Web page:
On the brink of New York PSC action on the Comcast/Time Warner Cable merger petition, which involves the provision of internet service as well as phone and cable services, President Obama has urged the FCC to regulate internet service as a telecom utility service under Title II of the Telecommunications Act, which governs telecommunications carriers. Edward Wyatt, President Tells FCC to Ensure Open Internet, N.Y. Times Nov. 11, 2014. Currently the FCC considers broadband service to be an “information service” that did not involve the duty to serve the public at just and reasonable rates. The New York PSC has not attempted to regulate internet service under its state law powers over the phone lines used to provide it.
While much of the national discussion has focused on the obligation of utilities to provide equal access to other providers of content (“net neutrality”) this is also a welcome bit of news for those who cannot get high speed broadband at reasonable prices under a New York PSC regulatory regime that is relying on phantom competition. This has actually resulted in market division by monopolistic (or at best duopolistic) holding company providers of wireline broadband service. For example, in the capital region, except for a few of the more affluent Albany suburbs where Verizon has deployed its FIOS internet service, there is only one provider of wireline internet service, Time Warner Cable, and Verizon has no plans to provide its “competitive” service in Albany or many other areas.
Classifying a service as a Title II service under federal law brings with it duties of universal service which are critical to lower income households and users in rural areas and small towns. Universal service is a mandate of the 1934 Telecommunications Act as amended by the Telecommunications Act of 1996. A central purpose of the law is “to make available, so far as possible, to all the people of the United States, without discrimination on the basis of race, color, religion, national origin, or sex, a rapid, efficient, Nation-wide, and world-wide wire and radio communication service with adequate facilities at reasonable charges….” 47 U.S. Code § 151. Even though the deployment of new broadband facilities to provide higher speeds or to reach more remote areas of New York state would be justified based on regulated utility profits, say, in the range of 9 – 10%, the holding companies are free to choose instead to harvest profits from New York — where they enjoy monopoly and market power under a market-faith-based state regulatory scheme — and invest the revenues gleaned from New Yorkers in other states or countries where even higher returns on investment can be made, or where there is more actual competition. Notably, Comcast and Time Warner Cable have protested and delayed the public disclosure under FOIL of the broadband deployment plans for Time Warner Cable’s many franchises in upstate New York, claiming them to be “trade secrets”. See the documents in the New York PSC case file for the Comcast Time Warner Cable merger.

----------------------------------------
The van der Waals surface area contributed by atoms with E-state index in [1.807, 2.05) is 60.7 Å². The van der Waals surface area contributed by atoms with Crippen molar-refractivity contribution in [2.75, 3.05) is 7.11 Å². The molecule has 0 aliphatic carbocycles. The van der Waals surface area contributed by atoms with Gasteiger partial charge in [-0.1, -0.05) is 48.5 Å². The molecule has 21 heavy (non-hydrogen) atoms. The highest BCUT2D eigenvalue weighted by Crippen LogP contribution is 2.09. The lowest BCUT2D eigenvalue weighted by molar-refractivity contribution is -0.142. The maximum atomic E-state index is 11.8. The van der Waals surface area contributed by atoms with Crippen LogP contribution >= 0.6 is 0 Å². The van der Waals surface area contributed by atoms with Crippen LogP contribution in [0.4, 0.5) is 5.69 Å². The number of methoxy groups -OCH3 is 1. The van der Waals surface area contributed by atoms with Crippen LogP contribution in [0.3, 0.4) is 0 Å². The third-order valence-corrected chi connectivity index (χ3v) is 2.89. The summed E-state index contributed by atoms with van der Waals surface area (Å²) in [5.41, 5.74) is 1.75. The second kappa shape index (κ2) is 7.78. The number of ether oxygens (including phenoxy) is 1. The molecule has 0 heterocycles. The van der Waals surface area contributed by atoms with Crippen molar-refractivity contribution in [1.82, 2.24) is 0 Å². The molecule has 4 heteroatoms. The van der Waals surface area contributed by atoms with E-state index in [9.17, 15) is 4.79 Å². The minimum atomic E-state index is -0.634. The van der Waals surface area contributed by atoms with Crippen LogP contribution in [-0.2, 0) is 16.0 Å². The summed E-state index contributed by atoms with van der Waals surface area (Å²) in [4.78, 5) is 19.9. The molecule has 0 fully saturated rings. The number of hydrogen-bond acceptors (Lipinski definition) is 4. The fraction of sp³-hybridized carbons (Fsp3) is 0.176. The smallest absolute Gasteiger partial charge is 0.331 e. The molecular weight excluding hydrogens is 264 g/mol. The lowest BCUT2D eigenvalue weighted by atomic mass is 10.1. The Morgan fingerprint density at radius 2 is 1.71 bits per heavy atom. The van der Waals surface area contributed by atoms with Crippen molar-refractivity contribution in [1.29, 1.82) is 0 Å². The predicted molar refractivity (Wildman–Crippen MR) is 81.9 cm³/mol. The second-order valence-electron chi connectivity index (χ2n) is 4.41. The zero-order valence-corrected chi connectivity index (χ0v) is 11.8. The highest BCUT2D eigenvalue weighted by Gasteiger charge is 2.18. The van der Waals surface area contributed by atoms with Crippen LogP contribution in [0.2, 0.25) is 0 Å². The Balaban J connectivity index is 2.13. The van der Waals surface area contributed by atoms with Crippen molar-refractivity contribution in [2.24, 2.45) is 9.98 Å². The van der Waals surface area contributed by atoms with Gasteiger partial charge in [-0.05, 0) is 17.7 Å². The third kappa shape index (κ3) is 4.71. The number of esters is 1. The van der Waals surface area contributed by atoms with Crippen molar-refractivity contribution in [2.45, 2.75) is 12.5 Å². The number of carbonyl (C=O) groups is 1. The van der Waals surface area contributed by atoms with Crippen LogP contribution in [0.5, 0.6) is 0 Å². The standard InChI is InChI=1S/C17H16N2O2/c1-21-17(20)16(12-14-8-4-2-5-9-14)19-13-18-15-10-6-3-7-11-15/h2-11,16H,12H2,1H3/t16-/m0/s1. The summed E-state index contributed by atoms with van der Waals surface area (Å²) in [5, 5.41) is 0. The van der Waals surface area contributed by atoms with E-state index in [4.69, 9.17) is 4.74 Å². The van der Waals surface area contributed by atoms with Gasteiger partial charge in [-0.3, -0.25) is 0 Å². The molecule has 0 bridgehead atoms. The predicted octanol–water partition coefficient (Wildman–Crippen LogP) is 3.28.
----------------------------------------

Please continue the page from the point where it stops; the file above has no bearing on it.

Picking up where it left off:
President Obama said:
“For almost a century, our law has recognized that companies who connect you to the world have special obligations not to exploit the monopoly they enjoy over access into and out of your home or business,” Mr. Obama, who is traveling in Asia, said in a statement and a video on the White House website. “It is common sense that the same philosophy should guide any service that is based on the transmission of information — whether a phone call or a packet of data.”
Under the New York Public Service Law § 91, internet service arguably is included in the services subject to state PSC regulation, because it is provided over the same line which also provides intra-state telephone service.
“Every telegraph corporation and every telephone corporation shall furnish and provide with respect to its business such instrumentalities and facilities as shall be adequate and in all respects just and reasonable. All charges made or demanded by any telegraph corporation or telephone corporation for any service rendered or to be rendered in connection therewith shall be just and reasonable and not more than allowed by law or by order of the commission. Every unjust or unreasonable charge made or demanded for any such service or in connection therewith or in excess of that allowed by law or by order of the commission is prohibited and declared to be unlawful.” PSL 91.1.
We have been invoking the venerable New York state common law precedent regarding utility services, including New York State Court of Appeals decisions of Judge Cardozo on the duty to serve all at reasonable rates, in the Utility Project’s comments urging the New York PSC to dismiss as insufficient the Comcast Petition to acquire Time Warner Cable. The Project is also urging the Commission to take a hard look at Time Warner Cable’s telephone service and rates in light of New York’s declining household phone subscribership, and to scrutinize the cable companies’ internet deployment plans and pricing.
The Comcast/Time Warner merger case is on the New York PSC’s November 13, 2014 session agenda.
On November 12, 2014 Comcast/Time Warner Cable filed a letter acquiescing in postponement of a decision in the case until December 31, 2014. See Larry Rulison, Vote Put Off on Takeover by Comcast – Second delay raises questions on whether deal is in trouble, Times Union, Nov. 13, 2014.
Gerald A. Norlander